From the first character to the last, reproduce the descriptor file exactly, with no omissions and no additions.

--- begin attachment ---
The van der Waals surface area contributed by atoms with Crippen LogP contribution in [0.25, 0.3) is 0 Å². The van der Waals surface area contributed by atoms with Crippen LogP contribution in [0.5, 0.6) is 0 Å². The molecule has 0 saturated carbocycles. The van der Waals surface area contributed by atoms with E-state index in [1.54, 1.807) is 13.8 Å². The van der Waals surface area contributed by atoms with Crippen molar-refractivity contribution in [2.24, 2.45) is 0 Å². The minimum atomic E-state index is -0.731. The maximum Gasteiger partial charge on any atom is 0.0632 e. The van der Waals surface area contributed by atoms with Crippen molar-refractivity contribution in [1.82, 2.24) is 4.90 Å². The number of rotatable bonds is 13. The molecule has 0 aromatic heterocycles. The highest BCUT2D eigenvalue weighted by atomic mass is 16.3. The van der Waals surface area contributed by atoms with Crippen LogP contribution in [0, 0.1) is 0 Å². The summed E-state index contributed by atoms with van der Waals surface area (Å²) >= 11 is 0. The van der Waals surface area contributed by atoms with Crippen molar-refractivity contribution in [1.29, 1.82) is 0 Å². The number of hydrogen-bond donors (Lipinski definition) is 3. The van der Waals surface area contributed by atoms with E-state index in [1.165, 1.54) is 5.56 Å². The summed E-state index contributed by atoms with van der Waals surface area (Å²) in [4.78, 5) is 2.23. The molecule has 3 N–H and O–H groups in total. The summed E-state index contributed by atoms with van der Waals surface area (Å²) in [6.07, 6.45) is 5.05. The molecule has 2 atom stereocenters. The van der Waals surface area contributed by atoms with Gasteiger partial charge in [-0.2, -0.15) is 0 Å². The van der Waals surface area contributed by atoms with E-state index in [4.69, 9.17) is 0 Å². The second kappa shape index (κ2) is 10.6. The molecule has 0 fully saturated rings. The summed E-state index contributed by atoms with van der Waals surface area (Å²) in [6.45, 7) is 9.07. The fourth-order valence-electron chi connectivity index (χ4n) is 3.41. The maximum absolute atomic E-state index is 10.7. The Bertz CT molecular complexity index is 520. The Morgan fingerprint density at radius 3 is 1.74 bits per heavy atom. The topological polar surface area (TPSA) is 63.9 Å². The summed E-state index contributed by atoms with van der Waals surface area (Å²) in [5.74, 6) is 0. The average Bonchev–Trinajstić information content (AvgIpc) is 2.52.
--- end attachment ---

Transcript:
The van der Waals surface area contributed by atoms with Crippen LogP contribution in [0.25, 0.3) is 0 Å². The van der Waals surface area contributed by atoms with Crippen LogP contribution in [0.5, 0.6) is 0 Å². The molecule has 0 saturated carbocycles. The van der Waals surface area contributed by atoms with E-state index in [1.54, 1.807) is 13.8 Å². The van der Waals surface area contributed by atoms with Crippen molar-refractivity contribution in [2.24, 2.45) is 0 Å². The minimum atomic E-state index is -0.731. The maximum Gasteiger partial charge on any atom is 0.0632 e. The van der Waals surface area contributed by atoms with Crippen molar-refractivity contribution in [1.82, 2.24) is 4.90 Å². The number of rotatable bonds is 13. The molecule has 0 aromatic heterocycles. The highest BCUT2D eigenvalue weighted by atomic mass is 16.3. The van der Waals surface area contributed by atoms with Crippen LogP contribution in [0, 0.1) is 0 Å². The summed E-state index contributed by atoms with van der Waals surface area (Å²) >= 11 is 0. The van der Waals surface area contributed by atoms with Crippen molar-refractivity contribution in [1.29, 1.82) is 0 Å². The number of hydrogen-bond donors (Lipinski definition) is 3. The van der Waals surface area contributed by atoms with E-state index in [1.165, 1.54) is 5.56 Å². The summed E-state index contributed by atoms with van der Waals surface area (Å²) in [4.78, 5) is 2.23. The molecule has 3 N–H and O–H groups in total. The summed E-state index contributed by atoms with van der Waals surface area (Å²) in [6.07, 6.45) is 5.05. The molecule has 2 atom stereocenters. The van der Waals surface area contributed by atoms with Gasteiger partial charge in [-0.2, -0.15) is 0 Å². The van der Waals surface area contributed by atoms with E-state index in [4.69, 9.17) is 0 Å². The second kappa shape index (κ2) is 10.6. The molecule has 0 fully saturated rings. The summed E-state index contributed by atoms with van der Waals surface area (Å²) in [6.45, 7) is 9.07. The fourth-order valence-electron chi connectivity index (χ4n) is 3.41. The maximum absolute atomic E-state index is 10.7. The Bertz CT molecular complexity index is 520. The Morgan fingerprint density at radius 3 is 1.74 bits per heavy atom. The topological polar surface area (TPSA) is 63.9 Å². The summed E-state index contributed by atoms with van der Waals surface area (Å²) in [5.74, 6) is 0. The average Bonchev–Trinajstić information content (AvgIpc) is 2.52.